Tenure and Investment in Africa: Comparative Analysis of Key Trends and Contextual Factors

Author: Rights and Resources Initiative & TMP Systems

Date: February 9, 2017

An empirical picture of the causes and effects of tenure-related disputes between private sector actors and local peoples across different sub-regions and countries in Africa, this analysis details statistical evidence of key trends in tenure-related disputes, including their causes as well as the prevalence of violence, work stoppages, and regulatory interventions.

These key trends are based on an analysis of 32 case studies evenly spread across East, West, and Southern Africa. These “new cases” are compared with a global average derived from the IAN Case Study Database’s 281 cases outside Africa. In addition, we have completed a temporal analysis of some of the key trends to determine how conflicts have changed over the last few decades.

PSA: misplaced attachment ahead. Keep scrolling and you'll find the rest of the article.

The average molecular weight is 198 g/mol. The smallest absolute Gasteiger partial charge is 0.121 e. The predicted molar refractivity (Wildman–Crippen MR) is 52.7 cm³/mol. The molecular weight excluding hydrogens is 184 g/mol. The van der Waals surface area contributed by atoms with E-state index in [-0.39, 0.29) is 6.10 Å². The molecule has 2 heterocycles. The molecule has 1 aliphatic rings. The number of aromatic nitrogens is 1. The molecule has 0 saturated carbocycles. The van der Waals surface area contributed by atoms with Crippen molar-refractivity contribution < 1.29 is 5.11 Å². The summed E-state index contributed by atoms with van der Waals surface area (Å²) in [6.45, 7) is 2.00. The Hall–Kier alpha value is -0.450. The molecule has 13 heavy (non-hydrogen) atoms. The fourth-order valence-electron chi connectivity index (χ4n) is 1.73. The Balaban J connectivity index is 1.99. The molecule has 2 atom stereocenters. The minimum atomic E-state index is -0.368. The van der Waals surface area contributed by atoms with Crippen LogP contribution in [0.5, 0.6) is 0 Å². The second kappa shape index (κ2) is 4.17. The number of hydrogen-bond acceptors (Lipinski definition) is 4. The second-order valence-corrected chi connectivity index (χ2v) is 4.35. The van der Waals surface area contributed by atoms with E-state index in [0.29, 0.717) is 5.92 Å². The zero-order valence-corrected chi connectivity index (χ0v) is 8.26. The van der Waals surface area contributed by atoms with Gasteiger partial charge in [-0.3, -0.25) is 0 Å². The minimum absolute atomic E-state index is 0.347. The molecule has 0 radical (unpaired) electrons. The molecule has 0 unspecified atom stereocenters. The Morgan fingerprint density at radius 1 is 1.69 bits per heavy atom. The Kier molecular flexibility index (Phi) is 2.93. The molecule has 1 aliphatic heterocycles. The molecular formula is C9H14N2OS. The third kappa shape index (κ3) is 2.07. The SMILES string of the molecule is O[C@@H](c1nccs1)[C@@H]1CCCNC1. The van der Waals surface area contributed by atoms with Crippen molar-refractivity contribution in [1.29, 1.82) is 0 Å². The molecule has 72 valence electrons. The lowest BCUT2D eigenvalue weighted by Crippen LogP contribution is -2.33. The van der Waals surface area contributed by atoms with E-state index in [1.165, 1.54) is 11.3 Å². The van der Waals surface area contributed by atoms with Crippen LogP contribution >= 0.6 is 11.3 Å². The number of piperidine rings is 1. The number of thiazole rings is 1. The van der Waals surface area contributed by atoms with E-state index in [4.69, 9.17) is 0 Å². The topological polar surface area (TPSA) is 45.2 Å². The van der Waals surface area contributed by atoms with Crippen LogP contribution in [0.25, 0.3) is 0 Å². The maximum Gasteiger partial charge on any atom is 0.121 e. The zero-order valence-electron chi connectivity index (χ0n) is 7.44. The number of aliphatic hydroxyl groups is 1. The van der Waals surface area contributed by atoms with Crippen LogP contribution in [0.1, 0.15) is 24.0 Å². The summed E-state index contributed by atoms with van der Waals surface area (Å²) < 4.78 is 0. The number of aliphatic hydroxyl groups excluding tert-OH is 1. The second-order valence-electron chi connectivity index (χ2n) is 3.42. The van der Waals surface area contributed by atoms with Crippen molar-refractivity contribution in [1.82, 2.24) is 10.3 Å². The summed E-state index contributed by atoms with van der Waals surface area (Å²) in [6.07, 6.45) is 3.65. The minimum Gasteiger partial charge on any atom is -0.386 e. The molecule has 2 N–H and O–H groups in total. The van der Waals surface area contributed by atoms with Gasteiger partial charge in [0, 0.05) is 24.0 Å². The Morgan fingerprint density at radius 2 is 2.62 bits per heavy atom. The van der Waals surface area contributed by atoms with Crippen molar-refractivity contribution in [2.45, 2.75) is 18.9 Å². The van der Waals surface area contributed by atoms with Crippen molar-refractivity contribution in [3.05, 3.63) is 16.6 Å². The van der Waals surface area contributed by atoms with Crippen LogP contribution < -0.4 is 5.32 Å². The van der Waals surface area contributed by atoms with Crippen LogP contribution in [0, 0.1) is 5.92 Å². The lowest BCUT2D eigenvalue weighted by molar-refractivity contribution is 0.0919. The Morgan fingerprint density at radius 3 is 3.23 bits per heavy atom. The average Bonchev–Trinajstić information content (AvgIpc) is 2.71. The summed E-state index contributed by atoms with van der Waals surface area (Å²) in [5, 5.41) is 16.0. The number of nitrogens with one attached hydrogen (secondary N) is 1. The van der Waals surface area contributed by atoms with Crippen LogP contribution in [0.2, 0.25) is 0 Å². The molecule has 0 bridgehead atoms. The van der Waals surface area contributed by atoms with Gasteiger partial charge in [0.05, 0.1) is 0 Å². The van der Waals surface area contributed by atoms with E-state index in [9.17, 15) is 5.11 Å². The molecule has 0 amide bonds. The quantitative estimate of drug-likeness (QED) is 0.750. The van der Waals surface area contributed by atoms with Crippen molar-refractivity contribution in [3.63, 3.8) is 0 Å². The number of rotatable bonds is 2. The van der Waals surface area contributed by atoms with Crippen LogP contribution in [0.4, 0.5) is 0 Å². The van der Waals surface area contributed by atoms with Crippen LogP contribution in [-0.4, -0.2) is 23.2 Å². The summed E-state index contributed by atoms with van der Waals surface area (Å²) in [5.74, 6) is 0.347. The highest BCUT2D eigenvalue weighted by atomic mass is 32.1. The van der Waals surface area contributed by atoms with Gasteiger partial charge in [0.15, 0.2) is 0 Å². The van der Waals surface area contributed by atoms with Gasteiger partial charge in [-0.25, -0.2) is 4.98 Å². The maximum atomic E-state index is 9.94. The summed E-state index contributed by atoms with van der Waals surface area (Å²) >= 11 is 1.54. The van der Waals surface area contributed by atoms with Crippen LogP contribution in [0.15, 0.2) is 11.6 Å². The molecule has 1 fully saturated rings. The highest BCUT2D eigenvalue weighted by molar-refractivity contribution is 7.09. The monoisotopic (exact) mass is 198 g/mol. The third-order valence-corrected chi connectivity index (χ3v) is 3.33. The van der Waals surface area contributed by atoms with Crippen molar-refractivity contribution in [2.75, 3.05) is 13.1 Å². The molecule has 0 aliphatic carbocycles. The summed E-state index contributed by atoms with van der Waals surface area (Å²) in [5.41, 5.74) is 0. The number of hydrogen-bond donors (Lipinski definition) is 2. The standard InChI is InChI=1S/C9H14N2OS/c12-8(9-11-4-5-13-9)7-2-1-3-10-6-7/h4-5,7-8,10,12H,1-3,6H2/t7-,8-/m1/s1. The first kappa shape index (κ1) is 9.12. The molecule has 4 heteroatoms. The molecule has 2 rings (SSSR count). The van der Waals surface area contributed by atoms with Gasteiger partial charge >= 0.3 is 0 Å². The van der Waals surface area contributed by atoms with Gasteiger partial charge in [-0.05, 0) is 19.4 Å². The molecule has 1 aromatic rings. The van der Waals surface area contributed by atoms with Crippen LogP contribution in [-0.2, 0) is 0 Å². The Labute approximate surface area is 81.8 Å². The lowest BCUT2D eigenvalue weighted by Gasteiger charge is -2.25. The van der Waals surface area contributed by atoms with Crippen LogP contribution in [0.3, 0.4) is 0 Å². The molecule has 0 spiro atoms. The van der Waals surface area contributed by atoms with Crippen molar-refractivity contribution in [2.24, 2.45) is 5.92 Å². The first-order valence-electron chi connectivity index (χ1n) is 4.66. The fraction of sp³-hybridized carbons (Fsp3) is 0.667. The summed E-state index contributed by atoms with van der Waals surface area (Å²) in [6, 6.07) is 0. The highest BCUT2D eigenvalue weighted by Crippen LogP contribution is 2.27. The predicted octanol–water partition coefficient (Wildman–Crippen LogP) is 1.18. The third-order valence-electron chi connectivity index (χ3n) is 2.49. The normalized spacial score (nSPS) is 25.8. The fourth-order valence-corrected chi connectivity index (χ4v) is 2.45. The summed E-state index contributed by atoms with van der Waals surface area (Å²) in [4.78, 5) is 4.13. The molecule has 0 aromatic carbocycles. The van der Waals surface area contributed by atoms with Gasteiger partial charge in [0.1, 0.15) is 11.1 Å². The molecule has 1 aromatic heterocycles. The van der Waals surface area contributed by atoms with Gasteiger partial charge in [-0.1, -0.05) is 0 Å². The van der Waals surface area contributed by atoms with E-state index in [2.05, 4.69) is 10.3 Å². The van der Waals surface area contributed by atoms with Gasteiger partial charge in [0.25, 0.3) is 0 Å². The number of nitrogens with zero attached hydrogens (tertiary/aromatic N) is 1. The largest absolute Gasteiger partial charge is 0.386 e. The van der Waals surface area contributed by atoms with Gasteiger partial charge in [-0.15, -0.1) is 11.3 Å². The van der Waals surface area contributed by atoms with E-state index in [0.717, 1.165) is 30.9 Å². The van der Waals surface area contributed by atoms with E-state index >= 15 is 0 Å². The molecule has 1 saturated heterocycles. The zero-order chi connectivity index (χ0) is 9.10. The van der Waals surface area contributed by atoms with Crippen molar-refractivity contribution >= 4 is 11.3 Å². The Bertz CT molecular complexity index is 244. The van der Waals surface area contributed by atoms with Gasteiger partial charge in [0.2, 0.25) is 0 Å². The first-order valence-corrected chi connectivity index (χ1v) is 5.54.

The high-level view provided here is complemented by separate examinations of the three African sub-regions, each of which profiles the case studies in depth and provides a more nuanced view of how tenure-related disputes develop and how they can be resolved.

  • Key Findings
  • Related Materials

Key Findings

The typical tenure-related dispute in Africa occurs:

  • in areas where the population density within a 50 km radius is more than 2 times the global average for projects that trigger conflict.
  • in areas where land cover is open or mixed forest, indicating that projects changing land cover, especially intensive agriculture, are prone to disputes.
  • in areas with endemic poverty, low access to government services, and poor nutrition.
  • an average of 61 km from national borders.
  • in areas with a history of social conflict.

Related Materials